According to new teaching reforms, institutions will soon be able to charge more than the current maximum rate
The UK government could soon be raising university tuition fees, thanks to series of new teaching reforms announced by MPs this week.
The controversial plans – which are being unveiled in The White Paper today (May 16) – will reportedly force universities to publish their student attendance, as well as graduate jobs and earnings. If the institutions do well in these areas, or if the teaching is seen as high quality, they will be legally able to raise their annual tuition fees above the maximum £9,000.
According to reports in The Independent, government ministers claim that the new measures will help “tackle the skills shortfall in some employment sectors and encourage universities to provide a higher quality of teaching.”
Since the announcement, the plans to raise the fees have been welcomed by universities, who believe they will help provide prospective students with a better choice of course linked to employment. “Students, colleges and employers will welcome these plans, which mean more opportunities for people to access the most suitable and best value higher education courses,” said Martin Doel, chief executive of the Association of Colleges (AoC).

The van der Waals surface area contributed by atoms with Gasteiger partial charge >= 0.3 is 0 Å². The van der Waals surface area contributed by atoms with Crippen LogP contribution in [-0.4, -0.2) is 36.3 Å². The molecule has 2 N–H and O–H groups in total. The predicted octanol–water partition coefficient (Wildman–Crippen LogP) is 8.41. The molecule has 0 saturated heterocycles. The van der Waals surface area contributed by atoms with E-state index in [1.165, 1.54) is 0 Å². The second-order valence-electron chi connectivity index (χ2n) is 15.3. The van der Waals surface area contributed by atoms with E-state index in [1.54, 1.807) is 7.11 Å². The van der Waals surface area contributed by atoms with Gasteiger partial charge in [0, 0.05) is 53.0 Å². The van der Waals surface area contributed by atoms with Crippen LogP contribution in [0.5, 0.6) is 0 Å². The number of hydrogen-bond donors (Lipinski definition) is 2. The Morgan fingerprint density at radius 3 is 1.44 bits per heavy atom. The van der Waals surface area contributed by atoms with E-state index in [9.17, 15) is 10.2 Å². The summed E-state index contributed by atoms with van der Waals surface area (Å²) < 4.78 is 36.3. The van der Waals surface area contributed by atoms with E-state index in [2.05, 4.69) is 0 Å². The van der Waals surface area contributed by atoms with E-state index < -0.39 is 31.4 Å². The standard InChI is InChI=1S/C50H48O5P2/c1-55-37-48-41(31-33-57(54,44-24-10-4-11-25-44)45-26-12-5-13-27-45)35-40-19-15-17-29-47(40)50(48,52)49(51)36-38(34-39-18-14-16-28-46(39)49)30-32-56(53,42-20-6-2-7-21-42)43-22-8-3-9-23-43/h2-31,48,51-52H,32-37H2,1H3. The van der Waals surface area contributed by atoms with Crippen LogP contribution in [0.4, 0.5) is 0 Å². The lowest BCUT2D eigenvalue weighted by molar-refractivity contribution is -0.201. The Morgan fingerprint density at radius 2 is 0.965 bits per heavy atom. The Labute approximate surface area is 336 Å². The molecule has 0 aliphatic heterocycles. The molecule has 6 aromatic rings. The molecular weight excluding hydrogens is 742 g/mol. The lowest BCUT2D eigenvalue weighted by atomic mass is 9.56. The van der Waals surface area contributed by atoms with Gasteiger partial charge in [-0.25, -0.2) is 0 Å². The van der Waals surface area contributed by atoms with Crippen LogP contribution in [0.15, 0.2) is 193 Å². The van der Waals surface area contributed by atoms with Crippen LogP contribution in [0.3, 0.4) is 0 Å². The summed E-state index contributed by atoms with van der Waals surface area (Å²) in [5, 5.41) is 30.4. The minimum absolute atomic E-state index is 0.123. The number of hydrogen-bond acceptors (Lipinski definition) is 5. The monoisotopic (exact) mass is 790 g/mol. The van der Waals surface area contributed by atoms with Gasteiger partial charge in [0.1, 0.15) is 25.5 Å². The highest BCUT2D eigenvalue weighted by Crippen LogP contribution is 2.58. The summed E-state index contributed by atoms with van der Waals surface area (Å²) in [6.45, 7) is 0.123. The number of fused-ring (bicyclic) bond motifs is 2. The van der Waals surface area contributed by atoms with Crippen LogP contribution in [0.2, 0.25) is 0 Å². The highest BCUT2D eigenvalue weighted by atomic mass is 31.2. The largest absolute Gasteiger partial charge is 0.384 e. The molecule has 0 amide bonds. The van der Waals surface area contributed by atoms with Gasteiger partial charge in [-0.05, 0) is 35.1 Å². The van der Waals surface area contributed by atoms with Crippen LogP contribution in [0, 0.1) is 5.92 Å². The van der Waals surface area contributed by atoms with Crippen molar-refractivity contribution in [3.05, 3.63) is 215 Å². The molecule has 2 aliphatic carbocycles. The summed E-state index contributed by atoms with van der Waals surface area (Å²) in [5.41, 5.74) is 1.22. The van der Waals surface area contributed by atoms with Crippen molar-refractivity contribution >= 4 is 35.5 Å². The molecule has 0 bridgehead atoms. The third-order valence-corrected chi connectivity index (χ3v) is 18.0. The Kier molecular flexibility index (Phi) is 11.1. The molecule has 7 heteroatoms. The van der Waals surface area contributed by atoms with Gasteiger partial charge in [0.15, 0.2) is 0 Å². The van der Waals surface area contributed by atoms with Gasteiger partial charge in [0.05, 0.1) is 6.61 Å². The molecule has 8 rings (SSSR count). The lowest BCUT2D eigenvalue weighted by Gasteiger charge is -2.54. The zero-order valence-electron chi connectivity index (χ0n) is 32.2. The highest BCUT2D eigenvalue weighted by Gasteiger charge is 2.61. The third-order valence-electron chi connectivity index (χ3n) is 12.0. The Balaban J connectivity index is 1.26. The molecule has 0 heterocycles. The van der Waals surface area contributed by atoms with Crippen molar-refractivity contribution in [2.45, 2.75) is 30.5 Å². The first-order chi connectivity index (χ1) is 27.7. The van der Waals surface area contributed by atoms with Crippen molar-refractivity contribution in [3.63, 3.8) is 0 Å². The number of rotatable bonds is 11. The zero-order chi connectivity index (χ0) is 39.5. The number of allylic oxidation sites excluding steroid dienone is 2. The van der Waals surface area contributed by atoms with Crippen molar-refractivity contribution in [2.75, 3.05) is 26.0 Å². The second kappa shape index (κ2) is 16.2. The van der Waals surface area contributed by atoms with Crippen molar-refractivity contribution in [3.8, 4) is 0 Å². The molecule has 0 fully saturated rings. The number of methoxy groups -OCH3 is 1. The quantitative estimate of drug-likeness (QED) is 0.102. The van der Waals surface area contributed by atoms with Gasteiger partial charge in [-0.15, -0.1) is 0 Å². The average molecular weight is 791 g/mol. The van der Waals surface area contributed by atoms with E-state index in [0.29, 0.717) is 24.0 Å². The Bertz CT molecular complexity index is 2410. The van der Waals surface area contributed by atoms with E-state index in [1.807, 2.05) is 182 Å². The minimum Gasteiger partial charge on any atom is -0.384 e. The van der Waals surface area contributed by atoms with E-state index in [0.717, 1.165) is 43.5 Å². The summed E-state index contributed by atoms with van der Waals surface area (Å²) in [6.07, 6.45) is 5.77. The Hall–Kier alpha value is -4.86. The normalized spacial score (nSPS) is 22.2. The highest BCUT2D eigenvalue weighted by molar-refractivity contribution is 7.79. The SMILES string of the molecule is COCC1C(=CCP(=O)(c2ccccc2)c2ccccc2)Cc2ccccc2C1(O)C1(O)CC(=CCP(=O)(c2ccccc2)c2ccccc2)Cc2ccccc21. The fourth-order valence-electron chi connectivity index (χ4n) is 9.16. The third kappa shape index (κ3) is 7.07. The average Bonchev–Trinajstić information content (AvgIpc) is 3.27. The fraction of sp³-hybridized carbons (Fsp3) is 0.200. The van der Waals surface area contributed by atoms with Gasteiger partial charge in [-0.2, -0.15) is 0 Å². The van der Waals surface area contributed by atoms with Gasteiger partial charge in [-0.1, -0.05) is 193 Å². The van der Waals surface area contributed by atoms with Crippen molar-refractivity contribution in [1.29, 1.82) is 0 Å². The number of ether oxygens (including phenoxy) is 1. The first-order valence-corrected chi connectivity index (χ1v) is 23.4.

“This ‘understanding’ of education is utterly warped: education isn’t something we can just buy, and learning doesn’t stop once we leave university” – Minesh Parekh
The government has also apparently announced plans to allow new private colleges – known as “challenger institutions” – to award degrees if they meet national standards.
“Our universities are engines of economic growth and social mobility, but if we are to remain competitive and ensure that a high-quality education remains open to all, we cannot stand still,” stated Universities and science minister Jo Johnson. “Making it easier for high-quality challenger institutions to start offering their own degrees will help drive up teaching quality, boost the economy and extend aspiration and life chances for students from all backgrounds.”
Unfortunately, given the fact that UK students are lumbered with the highest university fees in the world, many young people probably won’t see these new developments so positively. According to one group of campaigners at Sheffield University Union (SSU), there are already plans to “sabotage” the new fee hikes; with education officer Minesh Parekh calling them “incredibly ideological.”
“This ‘understanding’ of education is utterly warped: education isn’t something we can just buy, and learning doesn’t stop once we leave university,” Parekh told The Independent. “Higher education in the UK is currently at a crossroads. If the Government’s reforms succeed, we are faced with the prospect of higher fees, less transparency, and an education which is ‘satisfying’ or ‘nice’ rather than challenging, inspiring, and liberating.”